If you aren’t able to unify services on single platforms, you run into drawbacks very quickly that will severely undercut your hoped-for capacity boost. For example, I’ve seen proposals that place a Blue Line station at Kendall off-set to the north, near the Volpe building. This may be a useful footprint in which to build a station, but it means that the Blue and Red Line platforms will be some distance apart.
Distanced platforms means that riders will need to commit to a line decision very early in the boarding process. This means that agnostic riders — those destined for Charles/MGH, Park, Government Center, State, DTX — will still have to pick a line, even though either one will work for them. They won’t have that New York-style “stand on the platform and grab the first train to arrive” option. Given that Red will eventually have 3-min headways and Blue (as far as I know) will have 5-min, you also won’t see an even split among agnostic riders, as some will prefer the higher-frequency service – the Blue Line will probably get very few agnostic riders, and instead will be only picking up riders who were destined for the Blue Line anyway.
It’s true that doing so would still relieve crowding on the Red Line, but it still is targeting only a particular subset of riders. Additionally, depending on how far the Blue Line doubles (Kendall, Central, Harvard), you’ll still need to contend with riders transferring from the Red Line (e.g. from Davis) to the Blue Line – where will they make the jump from Red to Blue (and therefore where could we expect crowding relief to start)? Charles/MGH looks like it will be very well-designed for easy transfers, so if Charles provides a shorter walk than Kendall does, many riders will continue to stay on the crowded Red Line, even though in theory the Blue is available.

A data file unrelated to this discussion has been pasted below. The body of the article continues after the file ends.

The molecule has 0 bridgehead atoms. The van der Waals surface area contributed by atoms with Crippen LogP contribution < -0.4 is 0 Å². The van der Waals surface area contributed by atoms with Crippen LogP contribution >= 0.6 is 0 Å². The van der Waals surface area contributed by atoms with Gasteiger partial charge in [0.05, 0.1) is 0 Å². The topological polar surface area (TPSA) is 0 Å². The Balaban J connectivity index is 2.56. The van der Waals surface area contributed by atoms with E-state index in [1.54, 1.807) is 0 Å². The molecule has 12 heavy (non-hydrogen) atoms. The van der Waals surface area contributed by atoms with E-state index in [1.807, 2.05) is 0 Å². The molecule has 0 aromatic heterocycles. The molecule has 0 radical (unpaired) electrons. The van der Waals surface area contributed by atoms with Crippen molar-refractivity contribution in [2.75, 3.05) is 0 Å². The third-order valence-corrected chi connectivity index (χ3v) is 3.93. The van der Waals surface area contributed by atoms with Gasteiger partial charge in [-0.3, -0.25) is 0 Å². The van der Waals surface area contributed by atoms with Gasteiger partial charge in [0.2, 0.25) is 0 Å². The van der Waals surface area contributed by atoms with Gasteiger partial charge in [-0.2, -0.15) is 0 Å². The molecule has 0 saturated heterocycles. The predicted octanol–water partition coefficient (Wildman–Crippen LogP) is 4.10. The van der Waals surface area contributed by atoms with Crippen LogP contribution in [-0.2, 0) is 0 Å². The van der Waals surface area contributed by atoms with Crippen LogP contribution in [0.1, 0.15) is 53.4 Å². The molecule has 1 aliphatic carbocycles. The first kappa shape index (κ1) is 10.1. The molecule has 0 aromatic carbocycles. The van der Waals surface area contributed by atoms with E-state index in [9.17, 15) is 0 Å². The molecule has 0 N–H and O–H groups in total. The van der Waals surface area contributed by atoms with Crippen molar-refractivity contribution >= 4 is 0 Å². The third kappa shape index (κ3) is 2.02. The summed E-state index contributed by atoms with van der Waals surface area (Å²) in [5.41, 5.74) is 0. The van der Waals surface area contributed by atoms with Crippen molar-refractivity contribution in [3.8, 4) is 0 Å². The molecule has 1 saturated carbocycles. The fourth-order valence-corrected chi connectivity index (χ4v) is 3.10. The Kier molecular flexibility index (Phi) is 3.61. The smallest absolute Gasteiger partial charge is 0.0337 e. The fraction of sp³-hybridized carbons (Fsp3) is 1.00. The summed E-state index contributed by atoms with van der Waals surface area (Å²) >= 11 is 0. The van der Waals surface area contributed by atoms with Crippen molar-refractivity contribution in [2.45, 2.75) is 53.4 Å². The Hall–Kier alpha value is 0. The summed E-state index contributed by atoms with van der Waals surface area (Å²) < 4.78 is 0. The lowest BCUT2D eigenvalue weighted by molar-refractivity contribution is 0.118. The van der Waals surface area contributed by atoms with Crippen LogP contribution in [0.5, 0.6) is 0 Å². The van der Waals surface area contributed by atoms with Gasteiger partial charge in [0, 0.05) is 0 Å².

I should also note that doubling up the Red Line would entail significantly more complicated tunneling than other proposals would.
There are other ways to address capacity on the Red Line. Increasing headways will add about 50% additional capacity. Extending the Green Line to Porter will siphon off both downtown and Longwood/Back Bay commuters, looking for a faster and/or one-seat ride to their destination. Providing circumferential service – for example LRT on the Grand Junction, or a Green Line spur to Harvard – will also reduce the number of riders needing to go downtown. Doubling up with the Blue Line is not the only option.
As mentioned above, I believe a first phase extension to Kenmore is the stronger option. I will discuss my reasoning in further detail in the final post in this series. That being said, I firmly believe that both alternatives present benefits and drawbacks, and neither presents a perfect solution.
Both alignments require study. As I laid out in previous posts, we’re in uncharted waters here. No heavy rail service has ever existed along the trajectory we are discussing, making this corridor almost unique among transit expansion proposals in Boston. So I absolutely want to be clear that a firm verdict is both impossible and undesirable at this stage.
What I will state with greater confidence is what options are created and eliminated by each of these alternatives. And what I will go into further depth on is how these alternatives reflect larger systemic choices we need to make as we envision the T’s future in the third millennium. This isn’t just about job growth in Kendall, or passenger transfers at Kenmore: it’s much bigger than that.
In the next post, I’ll talk about where the Blue Line might go after a Phase 1 extension.